Sunday 18 March 2018

Housekeeper had jumped at chance to live rent-free in a rock star's home

Breda Heffernan

Breda Heffernan

SHE was the humble housekeeper with a taste for the millionaire's high life.

Carol Hawkins had a ring-side seat on the lavish lifestyle of the world's biggest band and it appears that intimacy bred a sense of entitlement.

She and her former husband John, who acted as Adam Clayton's chauffeur, were on a relatively modest joint salary of €48,000 in the mid-2000s.

But Hawkins's exuberance for spending knew no bounds and she ploughed through €2.8m of her employer's cash in just four years.

Only A-list fashion designers and department stores would do -- Hermes, Chanel, Cavalli, Harvey Nichols and Brown Thomas. Even Carrie Bradshaw would have winced at the €1,200 she dropped at Christian Louboutin and another €1,189 at Manolo Blahnik.

While her boss was away touring the world with his U2 bandmates -- leaving Hawkins in charge of his south Co Dublin home -- she was enjoying first-class flights to her own foreign sojourns in the south of France, New York and Italy.

The mother of two lavished cash on her children, too, spending over €21,000 on a new VW Golf for her son Joe and lodging almost €20,000 into a British bank account in the name of her daughter Eleanor.

In his evidence, Mr Clayton said he believed she was funding her children's education at his expense when she spent €26,000 at the New York Film Academy and €13,000 at the Instuto Marangoni in Venice.

In an orgy of spending, Hawkins splurged thousands on top-end dentistry, jewellery and restaurants. However, the housekeeper was soon becoming even more audacious in her shopping sprees.

While it may have been possible to hide €1,200 spent on health products or devise a work pretext for running up a phone bill of €8,100, some of her purchases were impossibly extravagant for a personal assistant's meagre means.


It was always going to be difficult to conceal the €310,000 she splashed out on a New York apartment or the €434,000 she blew on a stable of 22 racehorses. By this time, Hawkins was in a spiral of spending and her marriage was in tatters.

Hawkins, originally from north London, first met Mr Clayton while running a small hotel with her husband in the Caribbean. It was Christmas 1992 and the weary businesswoman confessed to her megastar guest that she was tired of life in the sun and wanted to return to Europe for the sake of her young children's education.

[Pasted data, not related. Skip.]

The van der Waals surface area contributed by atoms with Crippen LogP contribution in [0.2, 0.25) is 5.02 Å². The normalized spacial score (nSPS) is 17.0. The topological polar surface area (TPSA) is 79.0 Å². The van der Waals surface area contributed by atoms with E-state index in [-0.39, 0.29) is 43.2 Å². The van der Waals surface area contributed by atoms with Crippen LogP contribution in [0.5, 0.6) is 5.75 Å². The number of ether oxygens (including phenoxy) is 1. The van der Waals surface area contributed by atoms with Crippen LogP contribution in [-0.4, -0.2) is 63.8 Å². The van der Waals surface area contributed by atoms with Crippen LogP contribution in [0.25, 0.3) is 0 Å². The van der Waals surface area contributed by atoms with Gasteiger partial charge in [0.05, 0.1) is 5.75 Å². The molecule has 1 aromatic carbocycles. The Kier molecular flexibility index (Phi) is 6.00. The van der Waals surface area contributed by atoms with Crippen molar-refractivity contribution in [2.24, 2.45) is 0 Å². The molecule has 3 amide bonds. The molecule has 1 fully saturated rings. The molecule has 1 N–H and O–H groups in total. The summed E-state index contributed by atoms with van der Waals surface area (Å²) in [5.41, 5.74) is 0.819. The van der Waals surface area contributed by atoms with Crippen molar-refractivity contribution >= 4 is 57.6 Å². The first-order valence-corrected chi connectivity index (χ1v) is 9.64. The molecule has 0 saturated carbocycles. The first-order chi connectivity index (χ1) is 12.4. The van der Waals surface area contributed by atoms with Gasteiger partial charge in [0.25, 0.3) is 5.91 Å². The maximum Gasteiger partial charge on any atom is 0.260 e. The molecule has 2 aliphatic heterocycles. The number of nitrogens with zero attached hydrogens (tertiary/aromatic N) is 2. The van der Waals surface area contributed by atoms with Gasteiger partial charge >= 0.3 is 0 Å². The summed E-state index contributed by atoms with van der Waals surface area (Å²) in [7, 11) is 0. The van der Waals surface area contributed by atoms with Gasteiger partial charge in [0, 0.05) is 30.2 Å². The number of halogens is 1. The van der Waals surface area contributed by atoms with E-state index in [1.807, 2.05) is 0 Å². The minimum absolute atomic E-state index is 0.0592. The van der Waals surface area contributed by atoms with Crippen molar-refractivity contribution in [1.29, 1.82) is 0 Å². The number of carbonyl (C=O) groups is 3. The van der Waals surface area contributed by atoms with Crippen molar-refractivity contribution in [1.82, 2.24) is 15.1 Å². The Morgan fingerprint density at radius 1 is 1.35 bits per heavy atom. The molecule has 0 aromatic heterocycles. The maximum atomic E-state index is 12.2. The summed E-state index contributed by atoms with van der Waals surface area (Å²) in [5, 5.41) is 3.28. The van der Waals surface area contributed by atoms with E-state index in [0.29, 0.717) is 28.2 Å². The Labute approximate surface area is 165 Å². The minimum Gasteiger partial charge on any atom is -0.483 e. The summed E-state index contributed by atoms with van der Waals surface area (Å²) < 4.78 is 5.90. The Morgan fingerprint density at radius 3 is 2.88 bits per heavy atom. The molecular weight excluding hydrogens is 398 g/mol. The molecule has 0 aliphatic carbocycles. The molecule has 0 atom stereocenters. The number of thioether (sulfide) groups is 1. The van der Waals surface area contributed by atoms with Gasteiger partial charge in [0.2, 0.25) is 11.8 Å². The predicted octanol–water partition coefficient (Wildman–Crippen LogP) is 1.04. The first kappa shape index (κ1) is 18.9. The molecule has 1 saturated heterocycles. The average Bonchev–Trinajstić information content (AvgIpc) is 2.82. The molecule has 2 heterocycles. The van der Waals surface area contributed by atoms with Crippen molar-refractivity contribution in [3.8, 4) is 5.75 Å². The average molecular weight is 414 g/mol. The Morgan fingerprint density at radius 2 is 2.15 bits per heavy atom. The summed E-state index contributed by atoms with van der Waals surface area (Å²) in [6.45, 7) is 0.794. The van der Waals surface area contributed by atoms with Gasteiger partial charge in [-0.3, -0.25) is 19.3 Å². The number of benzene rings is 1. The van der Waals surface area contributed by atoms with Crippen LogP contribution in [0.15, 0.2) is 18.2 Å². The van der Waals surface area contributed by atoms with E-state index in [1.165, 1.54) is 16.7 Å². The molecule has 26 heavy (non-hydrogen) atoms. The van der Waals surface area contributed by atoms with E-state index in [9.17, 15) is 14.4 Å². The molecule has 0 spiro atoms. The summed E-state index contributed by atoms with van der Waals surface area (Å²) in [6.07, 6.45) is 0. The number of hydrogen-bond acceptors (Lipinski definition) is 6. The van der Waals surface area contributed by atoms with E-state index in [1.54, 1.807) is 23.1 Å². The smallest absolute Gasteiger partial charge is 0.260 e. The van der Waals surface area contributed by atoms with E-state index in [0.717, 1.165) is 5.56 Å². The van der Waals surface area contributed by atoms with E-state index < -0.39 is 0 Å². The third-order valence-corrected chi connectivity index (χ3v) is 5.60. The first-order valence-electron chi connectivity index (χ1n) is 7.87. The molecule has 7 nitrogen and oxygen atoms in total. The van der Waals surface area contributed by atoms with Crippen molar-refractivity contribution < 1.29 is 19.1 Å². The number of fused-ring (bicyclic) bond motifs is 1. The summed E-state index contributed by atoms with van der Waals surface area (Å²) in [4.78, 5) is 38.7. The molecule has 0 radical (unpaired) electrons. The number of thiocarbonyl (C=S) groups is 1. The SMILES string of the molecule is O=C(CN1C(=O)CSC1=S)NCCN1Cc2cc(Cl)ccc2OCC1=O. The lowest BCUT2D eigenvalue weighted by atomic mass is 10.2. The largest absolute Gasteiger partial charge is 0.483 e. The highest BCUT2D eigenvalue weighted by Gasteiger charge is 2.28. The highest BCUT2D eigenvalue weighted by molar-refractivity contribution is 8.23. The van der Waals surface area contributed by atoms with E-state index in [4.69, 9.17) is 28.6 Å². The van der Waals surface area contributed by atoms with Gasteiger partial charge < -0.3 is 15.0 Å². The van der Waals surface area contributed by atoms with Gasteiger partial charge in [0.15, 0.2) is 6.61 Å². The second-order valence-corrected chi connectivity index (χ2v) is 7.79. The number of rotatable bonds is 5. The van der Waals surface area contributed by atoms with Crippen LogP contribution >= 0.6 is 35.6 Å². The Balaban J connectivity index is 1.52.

The U2 guitarist mused over this conversation during the following months. He was "fed up" returning home from touring to his Georgian mansion, Danesmoate, in Rathfarnham, and finding the electricity cut off. He wanted someone to stock the fridge, do a bit of cooking and keep the house ticking over. With her hotel experience, he thought Hawkins might fit the bill.

She jumped at the chance of living rent free in a rock star's home and Mr Clayton employed her husband to do some driving for him. Though initially employed as a housekeeper, Hawkins gained her employer's trust to be promoted to his personal assistant with access to his bank accounts.

The U2 guitarist was an understanding boss. When Hawkins split from her husband around 2007, Mr Clayton continued to pay her the full salary of the two. However, in 2008, when she broke down and confessed to spending €13,000 of his money on airline flights without his permission, Mr Clayton was "rattled".

She told him she was suicidal following the break-up of her marriage and had taken an overdose. After weighing up the years of loyal service she had shown him, Mr Clayton decided not to fire her. They agreed that Hawkins would pay him back €500 a month.

But that €13,000 would prove to be just a drop in the ocean.

To the bitter end, Hawkins has maintained her innocence. But she cut a sorry figure as she hurried in and out of court with a green scarf wrapped around her face and only her solicitor to accompany her.

Her defence counsel Ken Fogarty yesterday said she was homeless and destitute with debts of €34,000.

Irish Independent

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